Friday, December 30, 2011

Hex Generation Off The Ground

I feel I'm getting a handle on the Hex Generator.  I'm not so sure that others will find it useful, but I do know I probably will once it hits a certain level of complexity.

Given that I don't have to generate rivers, highlands, towns, etc., because I am using a map of my own making, I've got the first trouble worked out (still doing leg work).  That is, starting with a group of 7 junior hexes, calculate which are 'wild' and which are 'settled.'  In a previous post I referred to these as uninhabitable and habitable, but I think this parlance works better, as it allows for the wild areas to still support a population; its presumed that what isn't supported in the wild areas is a) permanent infrastructure or b) industry.

Step two, to work out the course of the river within the 7-hex group, given that the river's entrance into the hex and the river's exit from the hex are known.  Thus, the rivers can follow a wide variety of paths, looping or meandering.  I've decided not to regulate the flow of the river by the settled or wild hexes, as this increases variety.  I haven't started yet to work out the algorithm for a hex where the river starts, but again, since the exit side is known, that shouldn't be too much trouble.

So, if you have drawn a map, and you have drawn the river on that map, you can use the generator to shape the river as you zoom in.  You could then use the generator to shape the river further as you zoom in again and again, as each junior hex spawns in turn its own junior hexes.

I have the added benefit of knowing the 'size' of my rivers, as shown no the bit of map below:


With 1 point (expressed in blue numbers on the map) equalling approximately 8-12 feet in width and 1 foot in depth (its really a guideline rather than a rule, as not all rivers obey the same groundwater laws), there is a point when zooming in further causes the river to be the same width as the hex that holds it ... but then, that should be obvious.

Fine.  Once I have rivers and hexes designated, I can start to identify where the roads might be.  As you can see from the corner of the above, roads (in red) are also predetermined; however, the red road above could be termed a 'paved' road - cobblestones and the like - there's also the matter of cart-tracks (packed earth/clay mixed with stone and gravel), byways (wide foot paths) and trails (narrow foot paths).  The latter two can probably be considered ubiquitous, the first in all settled areas and the second in most hard-ground wild areas ... though of course the complete absence of a trail could indicate very wild country indeed.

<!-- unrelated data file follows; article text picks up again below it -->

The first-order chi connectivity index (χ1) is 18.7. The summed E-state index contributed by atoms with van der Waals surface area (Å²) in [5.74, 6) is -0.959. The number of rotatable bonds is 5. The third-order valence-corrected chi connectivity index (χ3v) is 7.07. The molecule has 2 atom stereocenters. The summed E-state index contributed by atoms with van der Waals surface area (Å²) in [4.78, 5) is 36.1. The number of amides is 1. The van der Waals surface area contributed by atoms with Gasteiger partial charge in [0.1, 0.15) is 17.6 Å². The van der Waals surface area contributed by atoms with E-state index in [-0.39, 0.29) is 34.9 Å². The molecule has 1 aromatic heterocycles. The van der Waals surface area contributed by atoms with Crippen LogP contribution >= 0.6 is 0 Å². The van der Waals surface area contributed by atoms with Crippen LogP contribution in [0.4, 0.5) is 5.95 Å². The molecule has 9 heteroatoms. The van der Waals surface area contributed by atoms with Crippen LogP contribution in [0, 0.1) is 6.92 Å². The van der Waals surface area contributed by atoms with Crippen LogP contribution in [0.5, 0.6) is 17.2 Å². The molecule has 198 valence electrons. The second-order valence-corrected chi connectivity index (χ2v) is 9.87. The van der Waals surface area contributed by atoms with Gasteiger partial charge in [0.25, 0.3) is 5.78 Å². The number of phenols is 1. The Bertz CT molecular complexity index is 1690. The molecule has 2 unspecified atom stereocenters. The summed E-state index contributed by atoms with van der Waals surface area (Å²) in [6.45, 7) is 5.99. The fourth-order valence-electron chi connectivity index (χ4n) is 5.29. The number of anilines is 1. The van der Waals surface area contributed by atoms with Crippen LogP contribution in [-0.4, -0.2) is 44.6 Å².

Having done this, I can then proceed to designate the individual junior hexes in terms of their actual contents - where are the villages, hamlets and thorps, and what wild areas still offer easy-access water (changing the likely encounters) and so on.  There's really no end to how gritty I want to get ... on some level it would be possible to get right down to identifying the name and level of the local chapel, his (or her) family, religion, etcetera, etcetera.

The idea is certainly to get gritty - and to use the format as an inspiration to determine how one should get gritty and where.  It would be nice, ultimately, to be able to generate three or four pages of raw data upon any hex desired ... with the principle material on the first page, of course. 

That might feel like a straightjacket for some DMs.  Personally, having the name of the 4th level cleric in the neighborhood at my fingertips strikes me as abundantly gratifying; heck, I'm just going to have to invent a name anyway.  This way, there's a record, so if the party comes back after 17 months of real time, I actually have it listed.

All this from an idea I had Saturday.  My, how time flies.  I would be failing in my responsibilities if I did not point out at this point that the nucleus of this work will be available to my subscribers in a day or two, along with upgrades as I go along.  There's no reason you shouldn't get in on the ground floor, and have the opportunity to influence the work as well.  I perceive that this is probably the most important new leap I've made in a couple of years, and I expect to be working on it steadily throughout 2012.

4 comments:

Arduin said...

Mm. I haven't had much time to digest the idea, but I most certainly do like it.

With those five obstacle "types", multiplied by the civ/nonciv categories...hell, even a simple set of d20 charts gets very large-seeming.

For those unaware of how Alexis tends to operate, it's a safe bet that subdivided d20 charts is laughably small shakes compared to the actual results we'll see o'er the coming months.

Keep it comin'!

MCPlanck said...

"Personally, having the name of the 4th level cleric in the neighborhood at my fingertips strikes me as abundantly gratifying;"

For a GURPS campaign, I used a program to generate every single noble and wizard (several thousand people in total).

It was fantastic.

Kenwolf said...

very nice, i have one small question tho. what are the purple lines that follow the contours of some of the hexes ? some are narrow and some are thick. i didn't see you mention anything about them in this post. did you mention it in one of your other ones ?

Alexis said...

Ah, those are borders. The wide ones are national borders; the narrow ones are state borders.

On the small bit of map, the upper part and the little bit near Volkhan is the Grand Duchy of Moskovy. The Het of Cumana is a half orc state, and is the two territories (Luka and Vodar are in Donbass). The little bit separated in the bottom right hand corner is the land of the Don Cossacks.

Incidentally, the main river is the Donets.